The government's in the red

The government often earns a failing grade for small-business contracting

When it comes to awarding contracts to small businesses, the government struggles to reach any of the annual goals it strives for. The Small Business Administration’s most recent small-business procurement score card for fiscal 2008 shows that the government achieved only one of its contracting goals last year: It spent 6.76 percent of its prime-contract dollars with small, disadvantaged businesses, topping the goal of 5 percent.

However, the government fell short of its goals in the other categories and the overall goal of 23 percent of total contract spending. Even though agencies spent $93.3 billion with small companies — an increase of nearly $10 billion since 2007 — that dollar amount represented only 21.5 percent of total contract spending. And that overall percentage was down by nearly a percentage point from the previous year.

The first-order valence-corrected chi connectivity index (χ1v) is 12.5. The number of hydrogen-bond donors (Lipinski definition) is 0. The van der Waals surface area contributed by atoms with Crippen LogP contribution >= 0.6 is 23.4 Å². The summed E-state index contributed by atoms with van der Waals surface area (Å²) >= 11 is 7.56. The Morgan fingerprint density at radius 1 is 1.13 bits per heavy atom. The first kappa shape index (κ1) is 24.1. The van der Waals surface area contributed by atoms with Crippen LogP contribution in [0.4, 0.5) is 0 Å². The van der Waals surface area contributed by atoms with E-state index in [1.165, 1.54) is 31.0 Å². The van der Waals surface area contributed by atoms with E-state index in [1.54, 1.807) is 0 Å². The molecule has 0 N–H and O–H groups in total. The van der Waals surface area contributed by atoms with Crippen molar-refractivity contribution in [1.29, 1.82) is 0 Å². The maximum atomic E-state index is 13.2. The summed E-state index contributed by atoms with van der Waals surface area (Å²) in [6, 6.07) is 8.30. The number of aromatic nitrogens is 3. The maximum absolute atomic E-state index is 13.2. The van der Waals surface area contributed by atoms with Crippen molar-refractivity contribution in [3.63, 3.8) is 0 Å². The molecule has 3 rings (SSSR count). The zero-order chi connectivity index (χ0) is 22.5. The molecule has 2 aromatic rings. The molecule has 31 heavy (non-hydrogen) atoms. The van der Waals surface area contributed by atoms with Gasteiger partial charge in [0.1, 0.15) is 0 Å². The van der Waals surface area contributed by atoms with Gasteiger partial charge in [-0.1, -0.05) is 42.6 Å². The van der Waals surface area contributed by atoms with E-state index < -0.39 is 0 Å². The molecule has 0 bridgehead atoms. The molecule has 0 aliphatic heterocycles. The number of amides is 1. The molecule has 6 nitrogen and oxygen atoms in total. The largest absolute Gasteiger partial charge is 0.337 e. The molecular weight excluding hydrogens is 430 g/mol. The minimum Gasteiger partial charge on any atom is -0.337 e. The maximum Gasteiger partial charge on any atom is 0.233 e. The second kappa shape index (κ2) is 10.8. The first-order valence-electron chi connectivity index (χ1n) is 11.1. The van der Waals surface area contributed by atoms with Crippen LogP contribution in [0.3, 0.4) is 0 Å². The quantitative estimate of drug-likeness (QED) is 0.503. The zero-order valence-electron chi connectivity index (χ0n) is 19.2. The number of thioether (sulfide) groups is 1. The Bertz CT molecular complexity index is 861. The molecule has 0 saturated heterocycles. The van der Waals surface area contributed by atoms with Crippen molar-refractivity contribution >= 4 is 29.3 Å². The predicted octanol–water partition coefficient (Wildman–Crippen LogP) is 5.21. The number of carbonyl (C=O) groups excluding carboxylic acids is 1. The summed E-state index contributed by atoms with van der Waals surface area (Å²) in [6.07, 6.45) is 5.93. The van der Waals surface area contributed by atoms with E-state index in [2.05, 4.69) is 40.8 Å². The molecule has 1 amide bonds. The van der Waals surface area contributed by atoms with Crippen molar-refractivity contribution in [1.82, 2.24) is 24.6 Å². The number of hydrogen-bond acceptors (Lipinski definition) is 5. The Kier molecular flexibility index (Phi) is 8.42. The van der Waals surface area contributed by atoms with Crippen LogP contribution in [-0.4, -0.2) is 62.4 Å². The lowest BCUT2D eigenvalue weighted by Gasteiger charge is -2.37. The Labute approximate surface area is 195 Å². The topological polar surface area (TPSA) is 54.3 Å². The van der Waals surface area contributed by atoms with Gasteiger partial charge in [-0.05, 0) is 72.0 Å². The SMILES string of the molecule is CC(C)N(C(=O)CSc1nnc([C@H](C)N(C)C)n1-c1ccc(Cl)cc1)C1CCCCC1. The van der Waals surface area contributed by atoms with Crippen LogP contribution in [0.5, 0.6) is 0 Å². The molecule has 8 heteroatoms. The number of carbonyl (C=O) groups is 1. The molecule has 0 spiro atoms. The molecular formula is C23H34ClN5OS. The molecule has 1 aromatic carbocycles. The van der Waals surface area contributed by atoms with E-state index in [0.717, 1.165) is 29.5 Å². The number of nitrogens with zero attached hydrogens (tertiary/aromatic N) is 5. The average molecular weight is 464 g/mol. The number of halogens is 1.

Seven of the 24 agencies that SBA tracks failed to reach more than one goal, while two of them — the Office of Personnel Management and the U.S. Agency for International Development — missed all of the goals. The General Services Administration was the only agency to achieve all the goals.

SBA rates the agencies with a green, yellow or red score based on the contracts they awarded to small businesses overall and specifically to small, disadvantaged businesses; small businesses in Historically Underutilized Business Zones; woman-owned small businesses; and businesses owned by service-disabled veterans.

About the Author

Matthew Weigelt is a freelance journalist who writes about acquisition and procurement.

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Reader comments

Mon, Oct 12, 2009 Randy Drake New York

We are a samll minority business trying to survive in this ecomomy. How would we go about getting ivolved with SBA?Randy Drake DRAKE COMM PRODUCTS 33 Comac Loop Ronkonkoma, NY. 11779 Certified WBE

Tue, Sep 22, 2009 DOD

These "goals" are one of the main reasons the Government is so inefficient. As an engineer trying to get facilities built or repaired, when these goals are imposed on our Contracting group, we end up spending a lot more time and money to meet some goal with the end result often being an inferior product as well. Add to that all these other bureaucrats time (and money) spent on counting well the goals were met.

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